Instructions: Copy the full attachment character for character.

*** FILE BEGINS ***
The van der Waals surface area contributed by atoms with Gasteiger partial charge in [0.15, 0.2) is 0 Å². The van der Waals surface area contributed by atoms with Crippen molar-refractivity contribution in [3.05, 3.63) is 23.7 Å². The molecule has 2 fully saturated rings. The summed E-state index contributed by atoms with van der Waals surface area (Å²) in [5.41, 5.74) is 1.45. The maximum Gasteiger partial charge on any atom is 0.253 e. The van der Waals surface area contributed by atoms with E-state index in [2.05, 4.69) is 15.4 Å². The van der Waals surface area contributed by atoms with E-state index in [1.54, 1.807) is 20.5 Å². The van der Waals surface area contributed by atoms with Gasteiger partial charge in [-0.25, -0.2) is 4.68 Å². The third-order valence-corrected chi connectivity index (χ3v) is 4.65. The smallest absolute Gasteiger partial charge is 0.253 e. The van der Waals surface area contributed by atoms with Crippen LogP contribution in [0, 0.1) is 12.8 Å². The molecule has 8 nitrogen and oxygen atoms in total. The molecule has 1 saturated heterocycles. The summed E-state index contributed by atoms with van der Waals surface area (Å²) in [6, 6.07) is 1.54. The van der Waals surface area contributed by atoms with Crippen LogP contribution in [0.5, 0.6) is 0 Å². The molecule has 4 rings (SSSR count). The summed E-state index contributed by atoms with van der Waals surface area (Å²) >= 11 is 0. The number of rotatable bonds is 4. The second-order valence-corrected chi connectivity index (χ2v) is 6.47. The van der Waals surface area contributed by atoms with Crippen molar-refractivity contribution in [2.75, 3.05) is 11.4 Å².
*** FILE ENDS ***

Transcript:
The van der Waals surface area contributed by atoms with Gasteiger partial charge in [0.15, 0.2) is 0 Å². The van der Waals surface area contributed by atoms with Crippen molar-refractivity contribution in [3.05, 3.63) is 23.7 Å². The molecule has 2 fully saturated rings. The summed E-state index contributed by atoms with van der Waals surface area (Å²) in [5.41, 5.74) is 1.45. The maximum Gasteiger partial charge on any atom is 0.253 e. The van der Waals surface area contributed by atoms with E-state index in [2.05, 4.69) is 15.4 Å². The van der Waals surface area contributed by atoms with E-state index in [1.54, 1.807) is 20.5 Å². The van der Waals surface area contributed by atoms with Gasteiger partial charge in [-0.25, -0.2) is 4.68 Å². The third-order valence-corrected chi connectivity index (χ3v) is 4.65. The smallest absolute Gasteiger partial charge is 0.253 e. The van der Waals surface area contributed by atoms with Crippen LogP contribution in [0, 0.1) is 12.8 Å². The molecule has 8 nitrogen and oxygen atoms in total. The molecule has 1 saturated heterocycles. The summed E-state index contributed by atoms with van der Waals surface area (Å²) in [6, 6.07) is 1.54. The van der Waals surface area contributed by atoms with Crippen LogP contribution in [0.5, 0.6) is 0 Å². The molecule has 4 rings (SSSR count). The summed E-state index contributed by atoms with van der Waals surface area (Å²) >= 11 is 0. The number of rotatable bonds is 4. The second-order valence-corrected chi connectivity index (χ2v) is 6.47. The van der Waals surface area contributed by atoms with Crippen molar-refractivity contribution in [2.75, 3.05) is 11.4 Å².